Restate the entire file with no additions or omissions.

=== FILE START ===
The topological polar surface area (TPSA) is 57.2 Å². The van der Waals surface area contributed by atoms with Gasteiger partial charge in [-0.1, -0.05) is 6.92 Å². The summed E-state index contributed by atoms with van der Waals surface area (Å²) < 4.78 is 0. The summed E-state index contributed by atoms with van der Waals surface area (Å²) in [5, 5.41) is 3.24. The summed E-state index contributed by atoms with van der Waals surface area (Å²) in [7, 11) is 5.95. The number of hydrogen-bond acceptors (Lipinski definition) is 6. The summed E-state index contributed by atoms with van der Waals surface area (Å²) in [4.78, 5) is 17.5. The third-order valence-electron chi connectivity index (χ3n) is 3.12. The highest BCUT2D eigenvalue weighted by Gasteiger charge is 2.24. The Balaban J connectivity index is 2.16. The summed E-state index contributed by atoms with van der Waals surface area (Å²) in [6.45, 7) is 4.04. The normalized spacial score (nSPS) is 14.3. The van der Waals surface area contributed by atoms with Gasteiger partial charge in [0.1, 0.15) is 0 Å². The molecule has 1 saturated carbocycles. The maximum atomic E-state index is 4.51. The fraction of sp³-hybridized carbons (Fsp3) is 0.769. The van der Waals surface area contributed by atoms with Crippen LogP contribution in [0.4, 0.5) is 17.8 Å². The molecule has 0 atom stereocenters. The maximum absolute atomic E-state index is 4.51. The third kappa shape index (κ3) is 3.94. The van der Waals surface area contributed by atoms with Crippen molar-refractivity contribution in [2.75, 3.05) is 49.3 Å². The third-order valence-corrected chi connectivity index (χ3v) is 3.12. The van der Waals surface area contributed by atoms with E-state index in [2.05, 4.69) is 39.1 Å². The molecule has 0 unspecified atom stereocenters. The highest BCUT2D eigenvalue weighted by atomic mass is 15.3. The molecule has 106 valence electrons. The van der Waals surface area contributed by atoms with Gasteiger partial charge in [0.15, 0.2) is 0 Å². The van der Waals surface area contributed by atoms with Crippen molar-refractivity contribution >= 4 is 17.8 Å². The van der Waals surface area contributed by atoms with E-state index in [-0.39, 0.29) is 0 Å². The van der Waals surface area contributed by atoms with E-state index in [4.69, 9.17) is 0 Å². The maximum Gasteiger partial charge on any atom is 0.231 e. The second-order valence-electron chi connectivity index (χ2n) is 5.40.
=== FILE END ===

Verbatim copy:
The topological polar surface area (TPSA) is 57.2 Å². The van der Waals surface area contributed by atoms with Gasteiger partial charge in [-0.1, -0.05) is 6.92 Å². The summed E-state index contributed by atoms with van der Waals surface area (Å²) < 4.78 is 0. The summed E-state index contributed by atoms with van der Waals surface area (Å²) in [5, 5.41) is 3.24. The summed E-state index contributed by atoms with van der Waals surface area (Å²) in [7, 11) is 5.95. The number of hydrogen-bond acceptors (Lipinski definition) is 6. The summed E-state index contributed by atoms with van der Waals surface area (Å²) in [4.78, 5) is 17.5. The third-order valence-electron chi connectivity index (χ3n) is 3.12. The highest BCUT2D eigenvalue weighted by Gasteiger charge is 2.24. The Balaban J connectivity index is 2.16. The summed E-state index contributed by atoms with van der Waals surface area (Å²) in [6.45, 7) is 4.04. The normalized spacial score (nSPS) is 14.3. The van der Waals surface area contributed by atoms with Gasteiger partial charge in [0.1, 0.15) is 0 Å². The molecule has 1 saturated carbocycles. The maximum atomic E-state index is 4.51. The fraction of sp³-hybridized carbons (Fsp3) is 0.769. The van der Waals surface area contributed by atoms with Crippen LogP contribution in [0.4, 0.5) is 17.8 Å². The molecule has 0 atom stereocenters. The maximum absolute atomic E-state index is 4.51. The third kappa shape index (κ3) is 3.94. The van der Waals surface area contributed by atoms with Crippen molar-refractivity contribution in [2.75, 3.05) is 49.3 Å². The third-order valence-corrected chi connectivity index (χ3v) is 3.12. The van der Waals surface area contributed by atoms with E-state index in [2.05, 4.69) is 39.1 Å². The molecule has 0 unspecified atom stereocenters. The highest BCUT2D eigenvalue weighted by atomic mass is 15.3. The molecule has 106 valence electrons. The van der Waals surface area contributed by atoms with Gasteiger partial charge in [0.15, 0.2) is 0 Å². The van der Waals surface area contributed by atoms with Crippen molar-refractivity contribution >= 4 is 17.8 Å². The van der Waals surface area contributed by atoms with E-state index in [-0.39, 0.29) is 0 Å². The van der Waals surface area contributed by atoms with E-state index in [4.69, 9.17) is 0 Å². The maximum Gasteiger partial charge on any atom is 0.231 e. The second-order valence-electron chi connectivity index (χ2n) is 5.40.